I’ve made it a mission to try to convince people that eating healthy doesn’t have to be boring. Healthy eating doesn’t have to be centered around what you “can’t” have. But instead shifting your focus to all of the foods that you can and should have, in abundance!
Salads are a great way to eat the abundant foods available to us and to also incorporate flavor, nutrients, color, and texture into our diet. When I first started my weight loss journey, I committed to eating a salad a day, because I rarely ate vegetables. I was the fried food queen!
Even now, well over 10 years later, I still try to eat salads as one of my daily meals. If I don’t eat a salad per se, I still aim to eat at least 5-6 servings of fruits and veggies per day. I noticed that when I haven’t eaten fruits or veggies for most of the day, my body will crave them, which is actually a good thing
But if you were like me and a little apprehensive about how you’re going to fit more servings of fruits and veggies into your day, then I think this blog post will give you some great ideas on how to eat more salads and make them more appealing!
Essential Components – How I Build My Salads
Green Leafy Veggie –I typically choose romaine hearts. You can also go with iceberg lettuce, butter lettuce, red or green leaf lettuce, spinach, collards, kale, arugula, or a mixture of any. You can choose whatever you’d like
Macronutrients – These are your body’s sources of fuel and include, protein, carbs, and fat. When a meal contains all three macronutrients, you’re more likely to feel full and also get the essential vitamins and minerals your body needs to execute body processes and physical activity. Below are some of my favorite add-ins for these nutrients. Of course, you can include your own. The key is to make the salad appealing to your palette
Protein- Hard-boiled eggs, lentils, beans, deli turkey meat, shredded chicken, chicken sausage, tuna, salmon, turkey pepperoni, diced ham, crumbled turkey bacon
Carbs –Beans, roasted butternut squash, corn, roasted sweet potato, roasted parsnips, roasted carrots, roasted eggplant, tomatoes, roasted yellow or green zucchini, mushrooms, peppers (red, orange, yellow, or green), banana peppers, olives, radishes, beets, olives, sliced apples, pears, blackberries, strawberries, or blueberries
Fats – crumbled blue, feta or goat cheese, and Parmesan cheese. I love cheese! But if you choose not to eat it due to a particular diet or a food intolerance, avocados are also a great healthy fat to add that also has a lot of flavor. With fat options, it’s easy for the calories to really rack up. So for my salads, I find that two tablespoons of cheese are enough. For Avocado’s, aim for about ¼ of an Avocado or less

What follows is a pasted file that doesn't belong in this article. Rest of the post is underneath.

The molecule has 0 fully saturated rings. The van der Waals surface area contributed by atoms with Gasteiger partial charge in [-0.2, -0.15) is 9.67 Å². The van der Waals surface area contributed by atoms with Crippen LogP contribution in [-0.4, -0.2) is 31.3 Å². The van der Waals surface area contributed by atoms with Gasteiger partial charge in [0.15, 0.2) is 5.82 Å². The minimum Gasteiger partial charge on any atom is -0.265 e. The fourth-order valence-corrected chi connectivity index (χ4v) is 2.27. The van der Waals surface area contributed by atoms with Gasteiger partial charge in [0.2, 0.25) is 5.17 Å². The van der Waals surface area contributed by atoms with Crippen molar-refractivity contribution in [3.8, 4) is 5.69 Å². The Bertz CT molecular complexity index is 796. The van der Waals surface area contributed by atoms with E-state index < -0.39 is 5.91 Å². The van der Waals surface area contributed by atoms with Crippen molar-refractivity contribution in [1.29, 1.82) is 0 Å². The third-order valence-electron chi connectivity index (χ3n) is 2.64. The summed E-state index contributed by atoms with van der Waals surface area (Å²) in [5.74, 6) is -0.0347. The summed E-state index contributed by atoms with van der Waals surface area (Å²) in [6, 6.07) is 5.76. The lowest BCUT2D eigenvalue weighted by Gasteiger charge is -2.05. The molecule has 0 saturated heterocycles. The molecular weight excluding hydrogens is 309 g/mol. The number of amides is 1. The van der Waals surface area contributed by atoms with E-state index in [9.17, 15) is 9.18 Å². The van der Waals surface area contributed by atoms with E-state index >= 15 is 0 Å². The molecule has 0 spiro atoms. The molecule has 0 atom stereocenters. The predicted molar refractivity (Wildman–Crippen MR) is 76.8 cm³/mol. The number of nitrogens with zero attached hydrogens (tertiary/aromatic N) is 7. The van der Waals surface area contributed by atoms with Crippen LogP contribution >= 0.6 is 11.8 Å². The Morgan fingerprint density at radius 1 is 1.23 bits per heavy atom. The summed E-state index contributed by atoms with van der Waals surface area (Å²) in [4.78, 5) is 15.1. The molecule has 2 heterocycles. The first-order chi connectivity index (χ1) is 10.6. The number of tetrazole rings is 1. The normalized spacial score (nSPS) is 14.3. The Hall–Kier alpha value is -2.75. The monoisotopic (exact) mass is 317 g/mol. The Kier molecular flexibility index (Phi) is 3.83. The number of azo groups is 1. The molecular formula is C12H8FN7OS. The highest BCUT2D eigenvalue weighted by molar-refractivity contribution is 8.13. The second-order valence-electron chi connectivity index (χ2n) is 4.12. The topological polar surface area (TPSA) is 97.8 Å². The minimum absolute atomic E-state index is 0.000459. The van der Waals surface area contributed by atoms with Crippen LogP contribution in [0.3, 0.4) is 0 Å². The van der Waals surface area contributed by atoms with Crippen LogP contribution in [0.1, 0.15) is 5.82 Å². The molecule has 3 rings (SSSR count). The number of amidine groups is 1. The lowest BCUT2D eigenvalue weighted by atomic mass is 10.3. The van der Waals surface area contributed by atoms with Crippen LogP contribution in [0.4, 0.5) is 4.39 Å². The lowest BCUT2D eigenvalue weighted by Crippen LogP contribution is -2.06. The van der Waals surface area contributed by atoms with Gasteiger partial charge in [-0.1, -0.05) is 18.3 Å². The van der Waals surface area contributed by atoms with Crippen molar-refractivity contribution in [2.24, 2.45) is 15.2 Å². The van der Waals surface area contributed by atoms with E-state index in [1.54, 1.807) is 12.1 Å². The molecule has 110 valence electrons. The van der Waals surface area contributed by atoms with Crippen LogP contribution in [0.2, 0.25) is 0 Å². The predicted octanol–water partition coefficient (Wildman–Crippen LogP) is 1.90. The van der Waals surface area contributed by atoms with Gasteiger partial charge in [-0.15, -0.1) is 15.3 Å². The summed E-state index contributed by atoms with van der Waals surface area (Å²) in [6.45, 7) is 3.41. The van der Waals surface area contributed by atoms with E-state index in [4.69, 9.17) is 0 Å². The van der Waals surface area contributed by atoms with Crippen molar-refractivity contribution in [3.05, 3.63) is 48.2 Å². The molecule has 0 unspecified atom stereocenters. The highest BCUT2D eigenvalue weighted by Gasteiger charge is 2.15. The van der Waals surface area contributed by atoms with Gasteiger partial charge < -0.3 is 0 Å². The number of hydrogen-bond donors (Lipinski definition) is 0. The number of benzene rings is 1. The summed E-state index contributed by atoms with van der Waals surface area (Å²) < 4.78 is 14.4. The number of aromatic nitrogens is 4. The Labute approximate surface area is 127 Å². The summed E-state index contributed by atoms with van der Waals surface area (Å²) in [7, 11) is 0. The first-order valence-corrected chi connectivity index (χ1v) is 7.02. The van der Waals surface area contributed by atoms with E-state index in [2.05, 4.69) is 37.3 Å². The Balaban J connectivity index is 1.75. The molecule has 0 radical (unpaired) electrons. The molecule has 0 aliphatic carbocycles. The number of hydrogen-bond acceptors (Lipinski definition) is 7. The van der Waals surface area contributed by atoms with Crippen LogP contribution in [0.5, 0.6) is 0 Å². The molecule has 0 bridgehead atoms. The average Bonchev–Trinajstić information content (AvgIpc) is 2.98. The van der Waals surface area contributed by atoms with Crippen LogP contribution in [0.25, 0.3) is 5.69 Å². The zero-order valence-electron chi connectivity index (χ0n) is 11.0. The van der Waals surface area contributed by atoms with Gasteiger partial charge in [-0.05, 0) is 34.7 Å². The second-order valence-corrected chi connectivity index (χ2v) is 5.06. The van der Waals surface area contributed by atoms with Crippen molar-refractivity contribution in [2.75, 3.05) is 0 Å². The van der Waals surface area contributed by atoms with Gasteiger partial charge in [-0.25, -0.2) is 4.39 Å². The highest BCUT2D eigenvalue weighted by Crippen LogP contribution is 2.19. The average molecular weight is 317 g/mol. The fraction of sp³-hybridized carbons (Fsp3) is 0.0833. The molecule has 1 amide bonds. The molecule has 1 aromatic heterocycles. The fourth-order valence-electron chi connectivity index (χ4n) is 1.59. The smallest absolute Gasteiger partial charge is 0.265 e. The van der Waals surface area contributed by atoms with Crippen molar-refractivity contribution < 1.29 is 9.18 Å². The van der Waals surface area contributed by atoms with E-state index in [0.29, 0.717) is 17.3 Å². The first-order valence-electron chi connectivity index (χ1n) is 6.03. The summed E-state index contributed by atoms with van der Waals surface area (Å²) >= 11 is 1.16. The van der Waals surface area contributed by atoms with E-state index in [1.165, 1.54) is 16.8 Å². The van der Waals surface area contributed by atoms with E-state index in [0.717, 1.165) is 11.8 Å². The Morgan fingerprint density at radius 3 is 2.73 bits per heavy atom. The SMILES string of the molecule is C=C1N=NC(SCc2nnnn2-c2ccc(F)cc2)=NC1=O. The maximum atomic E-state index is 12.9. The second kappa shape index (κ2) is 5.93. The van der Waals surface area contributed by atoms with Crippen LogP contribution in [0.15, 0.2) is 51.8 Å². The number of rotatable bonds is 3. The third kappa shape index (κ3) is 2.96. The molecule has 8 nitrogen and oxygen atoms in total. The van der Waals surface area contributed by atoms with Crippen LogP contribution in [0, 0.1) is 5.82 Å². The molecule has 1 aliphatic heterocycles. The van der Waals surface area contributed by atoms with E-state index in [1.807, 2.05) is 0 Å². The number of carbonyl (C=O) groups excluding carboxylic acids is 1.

Color – Eat the rainbow! We eat with our eyes first. So when a meal is more colorful, it is more visually appealing to us and we’re more likely to be satisfied eating it. Foods that are different colors provide different essential vitamins and nutrients. Foods are a specific color for a reason.
Blue/Purple – contain anthocyanin’s which may help protect the body against heart disease and prevent blood clotting
Green – Excellent source of vitamin K, folic acid, potassium, Vitamin A, Omega-3 fatty acids, reduces blood clot formation and lowers blood pressure
Yellow/Green – Contain Lutein which is beneficial for eye health
Red – Contain lycopene, which is a powerful antioxidant. Antioxidants reduce the risk of cancer and can protect against heart attacks
Yellow/Orange – Contain vitamin C, which is an antioxidant. They also contain vitamin A, which is an important nutrient to support vision, immune function, as well as skin and bone health. They also may contain omega-3 fatty acids
Salad Dressing – Most store bought brands have added sugar, sodium, and preservatives. But there are a couple of brands that have a pretty decent ingredient’s list, such as Bolthouse Farms, which has a Greek Yogurt base. Other options include Annie’s or Walden Farms. I choose to make my using Dijon Mustard, Red Wine Vinegar or Rice Vinegar, and Liquid Amino’s (soy sauce alternative)
Inexpensive – Especially if you buy your produce in season. You can search Pinterest or do a Google search to find out what is in season for a particular month
Easy to Prepare – During my Sunday Meal Prep (Click here and here to check out my Meal Prep Posts!), I roast and chop up my salad ingredients. Then during the week, I put my salad ingredients together the night before. It takes less than 10 minutes
Nutritious – Not only can they give you the macronutrients (fuel) your fabulous self needs, you also get vitamins, minerals, and micronutrients, such as fiber. Fiber keeps you full and regular!
What do you enjoy adding to your salad?
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